During the 20th Century, Florida was second only to Texas in the number of direct hurricane hits from major storms, suffering 57 total categorized storms with 24 of those being categories 3, 4, and 5 with winds of 110 mph and higher. That means homeowners somewhere in Florida were hit by a hurricane every other year. More importantly, major storms, which account for only 20 percent of all tropical storms yet cause four times as much property damage, came every four years.

One way of ensuring a new home’s safety is to build it using durable, hurricane-resistant construction systems. A great example is use of ICFs, which are permanent forms for cast-in-place concrete walls. By leaving the forms in place, a homeowner can reap extra benefits from the insulating materials.

ICFs are expanded polystyrene panels that easily assemble to create walls of virtually any thickness, from four-inch to two-foot increments. The space between the panels is filled with concrete that cures and hardens into a monolithic reinforced concrete wall of incredible strength. These extremely strong concrete walls are able to withstand winds up to 250 mph and also offer a three-hour fire protection. Added benefits are sound suppression and versatility in design.

By 2015, ICF homes are expected to make up 15-25 percent of all new homes built as more and more homeowners are looking for ways to increase energy savings and structural integrity to withstand natural disasters.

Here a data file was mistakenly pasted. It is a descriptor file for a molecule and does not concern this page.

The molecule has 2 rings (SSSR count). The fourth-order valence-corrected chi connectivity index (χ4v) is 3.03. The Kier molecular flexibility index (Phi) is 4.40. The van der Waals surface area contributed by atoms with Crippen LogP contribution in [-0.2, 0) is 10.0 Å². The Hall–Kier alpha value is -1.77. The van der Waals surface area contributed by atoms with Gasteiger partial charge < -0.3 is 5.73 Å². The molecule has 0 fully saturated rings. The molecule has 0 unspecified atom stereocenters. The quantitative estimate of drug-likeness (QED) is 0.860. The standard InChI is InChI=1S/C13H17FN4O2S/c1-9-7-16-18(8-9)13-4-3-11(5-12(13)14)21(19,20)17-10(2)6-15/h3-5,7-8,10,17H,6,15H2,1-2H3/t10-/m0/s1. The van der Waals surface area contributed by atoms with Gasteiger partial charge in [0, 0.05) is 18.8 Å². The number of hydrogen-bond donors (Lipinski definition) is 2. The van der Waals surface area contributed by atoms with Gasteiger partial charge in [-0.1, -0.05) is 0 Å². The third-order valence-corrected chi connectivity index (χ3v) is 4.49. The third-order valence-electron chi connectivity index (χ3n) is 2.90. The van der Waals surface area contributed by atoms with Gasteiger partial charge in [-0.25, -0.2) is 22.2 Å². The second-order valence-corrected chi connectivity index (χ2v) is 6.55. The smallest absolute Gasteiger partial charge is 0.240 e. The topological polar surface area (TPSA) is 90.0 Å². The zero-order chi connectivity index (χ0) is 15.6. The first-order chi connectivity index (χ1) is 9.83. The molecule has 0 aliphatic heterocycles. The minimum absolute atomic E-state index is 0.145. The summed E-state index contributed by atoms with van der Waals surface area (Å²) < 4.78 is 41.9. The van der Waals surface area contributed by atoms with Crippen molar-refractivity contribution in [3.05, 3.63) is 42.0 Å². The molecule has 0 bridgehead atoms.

ICFs were chosen for Madera primarily for their energy efficiency. ICF walls act as an energy reservoir that reduces temperature fluctuations and energy transfer. The concrete walls of an ICF home have a high thermal mass, which means that the heat slowly builds up in the wall, as the sun shines on it during the day, to release it into the interior during the night. This ‘thermal mass effect,’ or ability to store heat and release it when needed, acts as a buffer for the interior of the home from the extremes of outdoor air temperature and therefore contributes to the energy savings.

Also contributing to energy savings, is the fact that an ICF home is extremely air-tight and the ICF walls have consistent insulation throughout the home. This is because there are no joints existing between walls, or walls and floors, preventing conditioned air leaks from the interior to the exterior of the home. The outside air stays out and the inside air stays in. “The insulating effect is better, if not double, than that in normal homes,” Dr. Jones says.

Madera’s environmental aspect has been well received by the Gainesville area’s utility provider. Gainesville Regional Utilities (GRU) is paying the owners of one of the community’s energy-efficient homes for helping reduce greenhouse gas emissions. GRU says the reductions at this one home helped the utility’s power plants avoid releasing about 8.6 metric tons of the greenhouse emissions, which many experts believe cause climate change. The utility paid $86 to homeowners Linda Bartoshuk and her husband, Charles Sommerfield, for credits representative of those reductions.

The four-bedroom, two-bath model home was built in 2004 and sold to Bartoshuk and Sommerfield for $445,000 in 2006. Researcher Nicholas Taylor studied other area homes built around the same time and determined their average energy use in 2007. The study found the Madera home used half as much energy and its occupants saved $900 on utility bills.